The Aged Care Workforce Industry Council (ACWIC) is calling on all stakeholders with an interest in the future of the Australian aged care workforce to contribute to a major new project.
Having commenced in December 2021, ACWIC has been working alongside professional services firm BDO Australia to develop a framework for strengthening career pathways for workers in the aged care industry.
Sarah McLelland, acting chief executive officer of ACWIC, says that the project will identify opportunities to enrich roles within the aged care industry, so the workforce is fit to meet the needs of the ageing population into the 21st century.
“Our aim is to lay out a plan for meaningful occupations with a long-term future,” McLelland says.
“Through scenario modelling, we will be able to explore a range of potential structures for the aged care workforce.
“These different scenarios will highlight the jobs of the future and make viable career pathways more visible, which will enhance the attraction of the sector for workers and ultimately improve the overall quality of care.”
As opposed to training ending at certificate IV level, a culture of ongoing training and career development will be prioritised, which will aid the delivery of models of care which holistically address the physical, social and emotional needs of older Australians.
“This is one of the strategic actions set out in Australia’s aged care workforce strategy, A Matter of Care,”McLelland says.
“It’s not a quick fix, but it’s an integral step towards to improving the sustainability of the sector in the medium to long term.”
A Matter of Care, a report released in 2018 and predating the Royal Commission into Aged Care Quality and Safety, lays out the need for a intensive, nation-wide capacity building campaign.
In particular, it notes that whilst there is an established career pathway through enrolled nursing to registered nursing, there is currently no clear career pathway for personal care workers.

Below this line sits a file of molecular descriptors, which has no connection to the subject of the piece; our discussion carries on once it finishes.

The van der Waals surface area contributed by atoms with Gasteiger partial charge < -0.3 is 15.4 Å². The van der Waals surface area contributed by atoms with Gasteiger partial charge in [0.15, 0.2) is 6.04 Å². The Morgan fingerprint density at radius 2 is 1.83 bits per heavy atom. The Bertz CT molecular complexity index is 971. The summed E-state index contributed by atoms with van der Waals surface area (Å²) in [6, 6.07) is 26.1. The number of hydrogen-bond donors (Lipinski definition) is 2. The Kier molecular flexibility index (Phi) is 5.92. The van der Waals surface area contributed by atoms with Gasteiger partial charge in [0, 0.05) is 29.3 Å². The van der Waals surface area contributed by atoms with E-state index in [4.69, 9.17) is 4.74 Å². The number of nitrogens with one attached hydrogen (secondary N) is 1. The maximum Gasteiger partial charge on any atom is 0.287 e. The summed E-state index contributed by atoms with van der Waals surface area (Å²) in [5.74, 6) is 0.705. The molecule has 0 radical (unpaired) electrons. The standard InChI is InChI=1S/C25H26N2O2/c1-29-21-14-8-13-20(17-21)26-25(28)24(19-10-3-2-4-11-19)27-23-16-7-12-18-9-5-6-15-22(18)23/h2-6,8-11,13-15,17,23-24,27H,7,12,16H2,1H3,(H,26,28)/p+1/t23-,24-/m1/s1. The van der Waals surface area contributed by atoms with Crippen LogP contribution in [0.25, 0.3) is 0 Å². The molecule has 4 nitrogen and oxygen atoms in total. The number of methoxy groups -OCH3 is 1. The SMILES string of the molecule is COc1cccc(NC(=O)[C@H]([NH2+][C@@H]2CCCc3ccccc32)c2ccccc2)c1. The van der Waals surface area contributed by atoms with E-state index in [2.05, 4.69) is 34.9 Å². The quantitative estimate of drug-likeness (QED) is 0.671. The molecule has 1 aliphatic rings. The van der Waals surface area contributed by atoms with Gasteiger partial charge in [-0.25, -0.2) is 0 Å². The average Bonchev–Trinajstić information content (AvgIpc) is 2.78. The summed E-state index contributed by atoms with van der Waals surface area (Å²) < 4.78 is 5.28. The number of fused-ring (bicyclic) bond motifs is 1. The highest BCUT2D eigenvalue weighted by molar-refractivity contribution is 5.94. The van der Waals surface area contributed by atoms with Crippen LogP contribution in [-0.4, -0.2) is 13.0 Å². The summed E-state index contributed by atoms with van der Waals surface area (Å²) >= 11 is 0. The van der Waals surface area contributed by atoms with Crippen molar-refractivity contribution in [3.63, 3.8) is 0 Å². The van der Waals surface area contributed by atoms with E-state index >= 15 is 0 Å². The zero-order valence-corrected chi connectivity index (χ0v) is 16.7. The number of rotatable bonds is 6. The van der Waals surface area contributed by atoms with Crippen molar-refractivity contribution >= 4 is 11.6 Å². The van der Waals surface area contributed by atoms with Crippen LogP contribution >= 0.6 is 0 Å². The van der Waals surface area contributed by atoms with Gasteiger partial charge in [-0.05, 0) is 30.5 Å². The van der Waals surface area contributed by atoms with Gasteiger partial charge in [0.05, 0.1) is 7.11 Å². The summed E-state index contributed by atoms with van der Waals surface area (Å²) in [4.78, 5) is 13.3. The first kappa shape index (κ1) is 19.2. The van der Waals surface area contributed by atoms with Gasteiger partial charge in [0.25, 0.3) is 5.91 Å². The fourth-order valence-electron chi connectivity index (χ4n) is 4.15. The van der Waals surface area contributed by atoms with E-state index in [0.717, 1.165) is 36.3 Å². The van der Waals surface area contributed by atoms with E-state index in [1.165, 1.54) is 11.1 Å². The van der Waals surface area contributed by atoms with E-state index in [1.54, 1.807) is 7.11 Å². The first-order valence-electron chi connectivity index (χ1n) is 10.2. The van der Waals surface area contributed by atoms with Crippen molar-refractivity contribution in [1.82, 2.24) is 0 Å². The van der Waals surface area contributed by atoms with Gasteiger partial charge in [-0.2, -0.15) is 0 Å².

McLellend admits that it is a large undertaking, but one that is absolutely vital to ensure care is augmented to the level needed to address the issues highlighted by the royal commission.
“Reforming our aged care workforce is structural and complex.
“It will take time and requires meaningful collaboration and partnership between key stakeholders, including government, agencies, providers and worker representatives to enact long-term, sustainable change.”
And the ACWIC wants the aged care workforce and consumers to be front and centre in developing a path forward.
“To inform the development of the scenarios, we want to capture input and expertise from the sector,” she says.
“We invite those who have capacity to share their thoughts through a series of brief online surveys.”
“While it’s important that we hear from a broad range of aged care providers, workers, people receiving care and others in the sector, we are trying not to further burden the sector during the pandemic.
“For those who have the capacity, there will also be opportunities to participate in further consultation through other media such as webinars.”
As the project progresses, registered stakeholders may expect to receive the following from the ACWIC, staggered throughout the engagement period in 2022:
- Regular progress updates
- A request for your input in gaining a comprehensive understanding of the current state and emerging trends in the aged care industry
- A request for your input in identifying the key attributes that will determine the future model/s of care
- A request for your input in designing the future workforce structure
- Final report and design of the proposed future structure of the Australian aged care workforce.
Participants may contribute to all stages of consultation, or as few as they wish.
For more information about the project and to get involved, visit the Aged Care Workforce Industry Council website.